PREVIOUSLY, THE BANIA’S POLITICAL POWER had peaked around the time of Independence, when they could rely on two hugely prominent leaders—MK Gandhi and Ram Manohar Lohia. During the Nehruvian years, under a Brahmin-dominated Congress, they became almost invisible in national politics, although they still had great influence through business, industry and the private press. The Banias later gravitated to the upstart Jan Sangh, which morphed into the BJP, but even there the leadership remained in Brahmin hands until recently.

How have the Banias achieved this rise to the very top of national government, defying the caste system’s relegation of their status and even pushing back Brahmin power? Under the sanyasi value system of the Brahmins, their work as traders was once considered demeaning—not unlike how the labour and agrarian production of the Shudras are still denigrated today. The Banias’ caste and caste occupation, however, are now treated with respect. What allowed this change, even while the perception of the Shudras’ work and status has remained unchanged since ancient times? The Shudras must study this question carefully, as it can serve them as an example and help them understand the causes of their continued marginality and oppression.

The obvious answer is money. When liberal capitalism is introduced to a caste-based society, the groups that benefit most are the ones that have, for centuries, had exclusive rights over commercial capital under the caste system. India’s encounter with the global market has cemented the Banias’ control over India’s capital and economy, and wealth brings status.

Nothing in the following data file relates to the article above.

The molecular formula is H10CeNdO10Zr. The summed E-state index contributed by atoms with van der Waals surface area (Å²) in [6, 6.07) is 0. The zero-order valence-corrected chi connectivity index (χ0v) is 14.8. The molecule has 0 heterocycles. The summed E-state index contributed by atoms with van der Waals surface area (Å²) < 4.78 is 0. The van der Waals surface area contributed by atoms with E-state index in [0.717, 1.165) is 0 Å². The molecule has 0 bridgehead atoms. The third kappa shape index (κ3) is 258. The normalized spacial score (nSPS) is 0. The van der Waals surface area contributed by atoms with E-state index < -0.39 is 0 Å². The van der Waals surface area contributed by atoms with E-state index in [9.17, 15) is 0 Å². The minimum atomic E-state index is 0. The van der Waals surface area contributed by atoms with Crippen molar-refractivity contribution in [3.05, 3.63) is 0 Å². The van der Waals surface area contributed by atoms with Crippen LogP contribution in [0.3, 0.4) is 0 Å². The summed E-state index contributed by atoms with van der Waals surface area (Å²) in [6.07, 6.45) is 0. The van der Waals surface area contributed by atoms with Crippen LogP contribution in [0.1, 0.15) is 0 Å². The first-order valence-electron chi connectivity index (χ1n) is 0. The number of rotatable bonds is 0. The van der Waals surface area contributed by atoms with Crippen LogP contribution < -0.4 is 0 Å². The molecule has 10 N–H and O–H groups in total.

But this is only part of the explanation. The Banias have been rich for much longer than they have had high social and political positions. In the late colonial period, the Banias had plenty of money but still suffered from an intellectual inferiority complex before the Brahmins. Wealth alone was not enough to overcome this. The Banias had to produced philosophers to loosen the ideological bonds of their traditional social position.

To be continued….

The Editor of Millat Times English and founding member of Millat Times Group, featuring stories and reports Email: irshadayub5@gmail.com